Smiling business woman during company lunch buffet hold salad plate

Top Tips for Organising a Corporate Event

If you have been asked to plan a company holiday party, then you are in for a treat. Although the entire planning can be fun, it still requires a lot of careful detail preparation on your end. Not only do you have to think about the venue, but you also must consider the food, the theme and the entire program, too. One excellent idea though is to hold it in a rooftop restaurant in Singapore.

It is best to start with the basics. You need to know the theme for the party, the number of attendees, the date that it will happen, as well as the food and drinks. Too overwhelming? Here are a few hacks that you may consider.

Define the Event’s Objectives

It is crucial to be clear on the event’s goals right from the start. Doing so will help you with your decision-making as you go along. A few of the most common objectives of such events are acknowledging achievements within the company and celebrating a year of hard work. Meanwhile, other parties often revolve around building business relationships or motivating the staff.

Choose the Best Time

You must know the best time to do the party. Based on historical holiday party data from Winston Batallia, at least 20% of corporate events happen during lunch hour. However, not everyone can participate in the event since a few must stay in the office and do the work. But doing it on lunch hour lets the company control the costs as well as reduce the personal time taken from the employees.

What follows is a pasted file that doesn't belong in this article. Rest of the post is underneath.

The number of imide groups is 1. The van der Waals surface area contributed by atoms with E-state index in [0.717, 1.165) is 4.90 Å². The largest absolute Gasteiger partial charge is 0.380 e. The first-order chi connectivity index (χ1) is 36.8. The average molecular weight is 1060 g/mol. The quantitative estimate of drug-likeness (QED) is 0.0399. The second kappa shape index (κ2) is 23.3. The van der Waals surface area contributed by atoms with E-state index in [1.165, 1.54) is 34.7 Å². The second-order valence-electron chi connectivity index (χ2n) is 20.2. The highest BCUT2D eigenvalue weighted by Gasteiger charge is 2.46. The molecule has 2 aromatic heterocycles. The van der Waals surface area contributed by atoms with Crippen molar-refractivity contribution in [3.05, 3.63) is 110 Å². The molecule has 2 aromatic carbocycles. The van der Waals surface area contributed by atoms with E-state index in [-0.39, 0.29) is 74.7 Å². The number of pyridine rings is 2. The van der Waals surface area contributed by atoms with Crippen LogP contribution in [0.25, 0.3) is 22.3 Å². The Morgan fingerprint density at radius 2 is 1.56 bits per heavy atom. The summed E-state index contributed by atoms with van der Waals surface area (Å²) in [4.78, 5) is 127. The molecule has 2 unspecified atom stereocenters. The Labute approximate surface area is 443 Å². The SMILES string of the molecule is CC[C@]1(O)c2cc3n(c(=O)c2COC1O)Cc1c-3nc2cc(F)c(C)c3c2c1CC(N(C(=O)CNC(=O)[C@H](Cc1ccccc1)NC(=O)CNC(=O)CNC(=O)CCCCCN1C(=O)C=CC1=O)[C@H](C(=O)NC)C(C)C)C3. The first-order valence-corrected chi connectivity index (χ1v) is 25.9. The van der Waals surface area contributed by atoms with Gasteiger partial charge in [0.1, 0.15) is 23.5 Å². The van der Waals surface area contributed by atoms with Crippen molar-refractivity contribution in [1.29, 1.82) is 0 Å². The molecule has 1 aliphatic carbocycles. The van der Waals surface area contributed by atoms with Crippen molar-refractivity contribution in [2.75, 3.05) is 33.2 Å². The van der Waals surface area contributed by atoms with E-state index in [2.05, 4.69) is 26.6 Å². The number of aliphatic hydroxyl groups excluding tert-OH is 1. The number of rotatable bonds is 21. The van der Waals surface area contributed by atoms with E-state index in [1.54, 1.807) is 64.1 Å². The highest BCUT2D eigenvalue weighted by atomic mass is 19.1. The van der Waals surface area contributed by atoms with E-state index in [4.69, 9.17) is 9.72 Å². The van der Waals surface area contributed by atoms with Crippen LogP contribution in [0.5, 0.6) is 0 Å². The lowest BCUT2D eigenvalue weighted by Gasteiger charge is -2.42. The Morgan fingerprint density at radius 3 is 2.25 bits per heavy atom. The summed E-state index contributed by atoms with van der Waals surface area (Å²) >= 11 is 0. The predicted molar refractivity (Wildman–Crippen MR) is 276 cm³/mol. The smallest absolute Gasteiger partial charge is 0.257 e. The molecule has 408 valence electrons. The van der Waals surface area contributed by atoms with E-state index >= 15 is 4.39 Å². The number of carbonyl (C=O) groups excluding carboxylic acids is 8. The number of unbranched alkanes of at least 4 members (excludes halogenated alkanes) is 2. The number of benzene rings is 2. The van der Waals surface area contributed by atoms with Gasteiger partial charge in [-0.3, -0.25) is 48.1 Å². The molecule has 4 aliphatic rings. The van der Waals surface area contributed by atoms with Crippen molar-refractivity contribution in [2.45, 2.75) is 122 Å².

If lunchtime is not ideal, then it is best to do it in the evening. This will allow more employees to attend the event. However, doing so can mean higher costs, depending on the time of the week that the party will take place.

Celebrating a colleague's birthday in the office

Consider Doing It in the Off-Season

Instead of holding the party during Christmas or Thanksgiving, for instance, you can try to host the event where no holidays are coming up. If your objective is for employee appreciation, you can do the event in early October or even late January. You will be able to find more slots on venues as well as save money on catering services.

However, one drawback of doing it on off-season is that most employees might not take it seriously. It is highly advisable to build hype around the event since it is not a traditional party.

Create a Team

Lastly, you should create a team that will handle the event to ensure that it is a success. You can consider asking several organisations within the company to get involved with the party. Doing so will encourage more employees to get involved with the planning and execution.

Planning a party can be fun and tedious at the same time. It will test your skills when it comes to organising and managing the budget. If the budget cannot cover the event, then you should come up with other ways to make things work.